Tuesday 23 October 2012
Speaker: Professor Gilbert Achcar
Chair: Professor Chetan Bhatt
Suggested Twitter hashtag for this event: #LSEAchcar
The Arab Uprising that started in Tunisia in December 2010 and spread to most Arab countries has revealed a key tension between new opposition forces upholding universal human rights and older opposition forces who hold religion as their political programme. What does the Arab Uprising tell us about the purported incompatibility of the ‘Arab mind' or ‘Muslim mind’ with democratic values? How do we assess the prevalence of religious forces in the key countries of the Arab uprising? Can these forces be reconciled with democracy, human rights and women's rights? Or should the very notion of human rights be adapted to each 'culture' or religion? Are religious taboos compatible with the freedom of expression? Is secularism a ‘Western import’ or a prerequisite of democracy?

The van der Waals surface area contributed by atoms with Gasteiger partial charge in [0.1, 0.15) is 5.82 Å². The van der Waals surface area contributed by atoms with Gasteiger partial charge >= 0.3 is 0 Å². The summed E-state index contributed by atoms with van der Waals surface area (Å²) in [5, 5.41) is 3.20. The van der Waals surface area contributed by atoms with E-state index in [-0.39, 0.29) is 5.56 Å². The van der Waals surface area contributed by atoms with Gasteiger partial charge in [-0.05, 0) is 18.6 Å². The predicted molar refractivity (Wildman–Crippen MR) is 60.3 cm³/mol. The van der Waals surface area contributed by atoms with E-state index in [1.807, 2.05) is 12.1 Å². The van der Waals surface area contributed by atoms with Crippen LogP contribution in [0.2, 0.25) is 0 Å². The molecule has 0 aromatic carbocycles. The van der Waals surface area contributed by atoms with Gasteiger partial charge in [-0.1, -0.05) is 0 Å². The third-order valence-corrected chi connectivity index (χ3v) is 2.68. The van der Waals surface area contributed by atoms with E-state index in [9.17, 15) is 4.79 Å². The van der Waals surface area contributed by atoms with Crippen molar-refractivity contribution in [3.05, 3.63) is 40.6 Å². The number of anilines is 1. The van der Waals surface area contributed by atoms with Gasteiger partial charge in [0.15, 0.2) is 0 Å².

Gilbert Achcar is Professor of Development Studies and International Relations at SOAS, where he has been based since 2007. Trained in philosophy and social sciences in Beirut, he holds a PhD in social history from the University of Paris-VIII. After teaching at the University of Paris-VIII, he moved to Berlin in 2003, where he worked as a senior research fellow at the French-German Centre Marc Bloch. He has published widely on politics and international relations in general, and the Middle East and North Africa in particular. His recent books include The Clash of Barbarisms: The Making of the New World Disorder (2006, translated into thirteen languages), Perilous Power: The Middle East and U.S. Foreign Policy (co-authored with Noam Chomsky, 2007), and the critically acclaimed The Arabs and the Holocaust: The Arab-Israeli War of Narratives (2010). His next book, The People Want: A Radical Exploration of the Arab Uprising, will come out in the spring of 2013.
Chetan Bhatt is Director of the Centre for the Study of Human Rights.
An audio recording of the event is available here